Access to justice is always a live issue, no matter how developed a country may be. Luckily, in Canada, our justice system rivals some of the best in the world. However, there is still concern for those who represent themselves in the criminal justice system. After all, criminal matters have a unique way of affecting one’s life with grave consequences if convicted: jail sentences, loss of employment, social stigmas or an inability to travel, just to name a few.
It comes as no surprise that, when up against the power of the state (Crown attorneys, police forces, expert witnesses), an accused person’s best chance at ensuring a fair trial, resolution agreement, or sentence happens with competent counsel on their side. However, even with the most generous of discounts, retaining counsel can be an impossible financial burden to bear for many people. And so, the concept behind state-funded legal representation is born.
… the reality is that, when a person is self-represented, the result is often more litigation, more court matters and more appeals. This in turn costs tax-payers more money. But there’s a catch: one has to qualify for state-funded legal representation before one can get it. While that may appear sound in theory – not everyone should qualify for legal aid – the practical reality is that the cut-off for qualifying for legal aid can be frighteningly low.
Legal Aid Ontario boasts two main qualifications for a person to obtain state-funded counsel:
- the Crown attorney needs to be seeking a jail sentence; and
- the combined income of the person and their family members must be below a set threshold.
If a single person with no spouse or children makes more than $17,731 gross per year, they will not qualify for legal aid for a non-domestic abuse matter. If a person lives with someone, their combined salaries must be below $31,917 in order for the person to qualify for legal aid.
It is not hard to imagine the obvious gap created here: thousands of people who have a low annual income must either hire a lawyer they cannot afford, or they are forced to represent themselves. What’s even more troublesome is that the Ontario government announced a $164 million dollar cut in Legal Aid Ontario’s budget earlier this year. The result is that Legal Aid Ontario must reduce the number of certificates for state-funded counsel as well as funding for transcripts of proceedings, expert witnesses, or psychological testing.
The problems that can arise with a self-represented accused were clearly at issue and highlighted in the case of R v Sabir. A trial judge has a heavy duty to protect the rights of a self-represented accused. The Ontario Court of Appeal held that the trial judge did not do so in this case. Specifically, at issue in this case were the following grounds:
(1) the trial judge failed to conduct a voluntariness voir dire in relation to the statements made by the appellant to Sgt. Gilmore following his arrest; (2) the judge failed to inquire into potential Charter breaches; and (3) the judge misinformed the appellant concerning his right to testify. (At para 18.)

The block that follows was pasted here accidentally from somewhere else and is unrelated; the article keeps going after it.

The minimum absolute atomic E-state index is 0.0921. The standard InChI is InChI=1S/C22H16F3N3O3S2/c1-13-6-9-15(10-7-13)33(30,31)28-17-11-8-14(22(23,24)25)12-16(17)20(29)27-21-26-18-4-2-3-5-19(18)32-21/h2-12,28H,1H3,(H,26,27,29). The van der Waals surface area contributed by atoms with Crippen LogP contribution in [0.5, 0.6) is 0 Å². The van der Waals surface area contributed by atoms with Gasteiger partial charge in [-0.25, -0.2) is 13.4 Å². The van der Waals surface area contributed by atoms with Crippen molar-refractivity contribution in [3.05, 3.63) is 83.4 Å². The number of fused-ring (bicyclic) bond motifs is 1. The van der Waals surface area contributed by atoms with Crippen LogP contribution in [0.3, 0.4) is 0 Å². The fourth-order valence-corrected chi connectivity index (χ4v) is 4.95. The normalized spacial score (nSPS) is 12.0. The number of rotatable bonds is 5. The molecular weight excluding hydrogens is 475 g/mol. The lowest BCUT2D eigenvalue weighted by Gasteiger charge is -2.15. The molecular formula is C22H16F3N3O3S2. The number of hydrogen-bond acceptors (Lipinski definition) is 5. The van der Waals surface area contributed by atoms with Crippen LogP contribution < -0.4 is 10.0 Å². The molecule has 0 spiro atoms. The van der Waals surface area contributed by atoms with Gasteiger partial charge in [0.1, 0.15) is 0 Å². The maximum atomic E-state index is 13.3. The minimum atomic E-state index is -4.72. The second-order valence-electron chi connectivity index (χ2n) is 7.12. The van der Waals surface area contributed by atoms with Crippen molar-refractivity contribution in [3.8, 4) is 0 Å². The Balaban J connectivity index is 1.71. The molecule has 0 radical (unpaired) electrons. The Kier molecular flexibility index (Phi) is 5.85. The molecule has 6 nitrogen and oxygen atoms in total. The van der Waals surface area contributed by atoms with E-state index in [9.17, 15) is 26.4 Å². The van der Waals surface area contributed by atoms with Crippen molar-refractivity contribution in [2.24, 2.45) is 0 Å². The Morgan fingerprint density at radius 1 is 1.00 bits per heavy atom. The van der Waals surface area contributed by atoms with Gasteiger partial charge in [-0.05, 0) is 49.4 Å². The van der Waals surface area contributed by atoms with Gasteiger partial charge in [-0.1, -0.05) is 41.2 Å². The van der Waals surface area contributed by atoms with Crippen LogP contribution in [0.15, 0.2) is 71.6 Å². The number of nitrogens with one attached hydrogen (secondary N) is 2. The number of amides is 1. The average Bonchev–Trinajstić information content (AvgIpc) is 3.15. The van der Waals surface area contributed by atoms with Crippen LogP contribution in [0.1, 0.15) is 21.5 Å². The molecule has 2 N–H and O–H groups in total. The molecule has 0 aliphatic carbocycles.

On the voluntariness of the accused’s statements, the Ontario Court of Appeal held:
In the circumstances of this case, the record does not suggest that the appellant understood the purpose and consequences of a voluntariness voir dire, and made an informed decision to waive his right to a voir dire. Nor can it be said that, had the trial judge raised the issue of voluntariness with the appellant, the appellant would have proceeded in the same manner. (At para 26.)
Without a sound justice system, our sense of social justice and democracy is threatened, and our constitutional rights are challenged and infringed.The Ontario Court of Appeal also held that the trial judge failed to inquire or turn her mind to the potential section 8 and 10 breaches of the Canadian Charter of Rights and Freedoms. The trial judge did not invite submissions on or enter into an inquiry of these issues. The Court held that the self-represented accused was not properly advised or informed of his legal rights. As a result, the Court ordered a new trial on almost all of the charges against the accused and reduced the accused’s custodial sentence from 18 months to 6.
It is unclear from this ruling whether or not Mr. Sabir qualified for legal aid. However, the reality is that, when a person is self-represented, the result is often more litigation, more court matters and more appeals. This in turn costs tax-payers more money. Not to mention, at issue in this case were trial fairness and the accused’s Charter rights, two of the most paramount pillars of our justice system.
Access to justice is an integral part of any well-functioning justice system and Ontario should be no exception. The $146 million dollar budget cut imposed on Legal Aid Ontario affects each and every person involved in the justice system, and leaves our community with an imbalance of power between the people and the state. Without a sound justice system, our sense of social justice and democracy is threatened, and our constitutional rights are challenged and infringed. Access to justice must be made a government priority, as it affects the very foundation of our justice system.